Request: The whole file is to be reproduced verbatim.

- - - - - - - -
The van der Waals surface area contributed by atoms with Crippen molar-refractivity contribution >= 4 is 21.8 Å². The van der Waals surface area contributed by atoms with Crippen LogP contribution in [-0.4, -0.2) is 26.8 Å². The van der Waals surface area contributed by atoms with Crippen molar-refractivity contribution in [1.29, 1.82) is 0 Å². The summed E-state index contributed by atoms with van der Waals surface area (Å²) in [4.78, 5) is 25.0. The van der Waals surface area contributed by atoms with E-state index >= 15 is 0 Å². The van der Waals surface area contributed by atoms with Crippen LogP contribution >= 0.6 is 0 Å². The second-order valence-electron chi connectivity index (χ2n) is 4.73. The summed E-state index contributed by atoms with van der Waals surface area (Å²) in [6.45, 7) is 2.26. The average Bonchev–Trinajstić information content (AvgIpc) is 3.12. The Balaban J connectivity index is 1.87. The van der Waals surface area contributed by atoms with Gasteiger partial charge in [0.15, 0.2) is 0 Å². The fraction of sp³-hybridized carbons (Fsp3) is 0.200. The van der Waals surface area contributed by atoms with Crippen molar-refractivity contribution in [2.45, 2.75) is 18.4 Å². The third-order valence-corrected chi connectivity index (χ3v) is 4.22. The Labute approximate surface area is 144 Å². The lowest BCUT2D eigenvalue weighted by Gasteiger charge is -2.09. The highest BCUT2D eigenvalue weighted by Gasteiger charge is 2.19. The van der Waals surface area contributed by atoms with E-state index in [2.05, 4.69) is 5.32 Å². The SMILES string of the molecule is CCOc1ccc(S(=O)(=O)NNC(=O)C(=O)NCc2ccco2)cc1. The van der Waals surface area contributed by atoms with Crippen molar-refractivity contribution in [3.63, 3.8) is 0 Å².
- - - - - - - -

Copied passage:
The van der Waals surface area contributed by atoms with Crippen molar-refractivity contribution >= 4 is 21.8 Å². The van der Waals surface area contributed by atoms with Crippen LogP contribution in [-0.4, -0.2) is 26.8 Å². The van der Waals surface area contributed by atoms with Crippen molar-refractivity contribution in [1.29, 1.82) is 0 Å². The summed E-state index contributed by atoms with van der Waals surface area (Å²) in [4.78, 5) is 25.0. The van der Waals surface area contributed by atoms with E-state index >= 15 is 0 Å². The van der Waals surface area contributed by atoms with Crippen LogP contribution >= 0.6 is 0 Å². The second-order valence-electron chi connectivity index (χ2n) is 4.73. The summed E-state index contributed by atoms with van der Waals surface area (Å²) in [6.45, 7) is 2.26. The average Bonchev–Trinajstić information content (AvgIpc) is 3.12. The Balaban J connectivity index is 1.87. The van der Waals surface area contributed by atoms with Gasteiger partial charge in [0.15, 0.2) is 0 Å². The fraction of sp³-hybridized carbons (Fsp3) is 0.200. The van der Waals surface area contributed by atoms with Crippen molar-refractivity contribution in [2.45, 2.75) is 18.4 Å². The third-order valence-corrected chi connectivity index (χ3v) is 4.22. The Labute approximate surface area is 144 Å². The lowest BCUT2D eigenvalue weighted by Gasteiger charge is -2.09. The highest BCUT2D eigenvalue weighted by Gasteiger charge is 2.19. The van der Waals surface area contributed by atoms with E-state index in [2.05, 4.69) is 5.32 Å². The SMILES string of the molecule is CCOc1ccc(S(=O)(=O)NNC(=O)C(=O)NCc2ccco2)cc1. The van der Waals surface area contributed by atoms with Crippen molar-refractivity contribution in [3.63, 3.8) is 0 Å².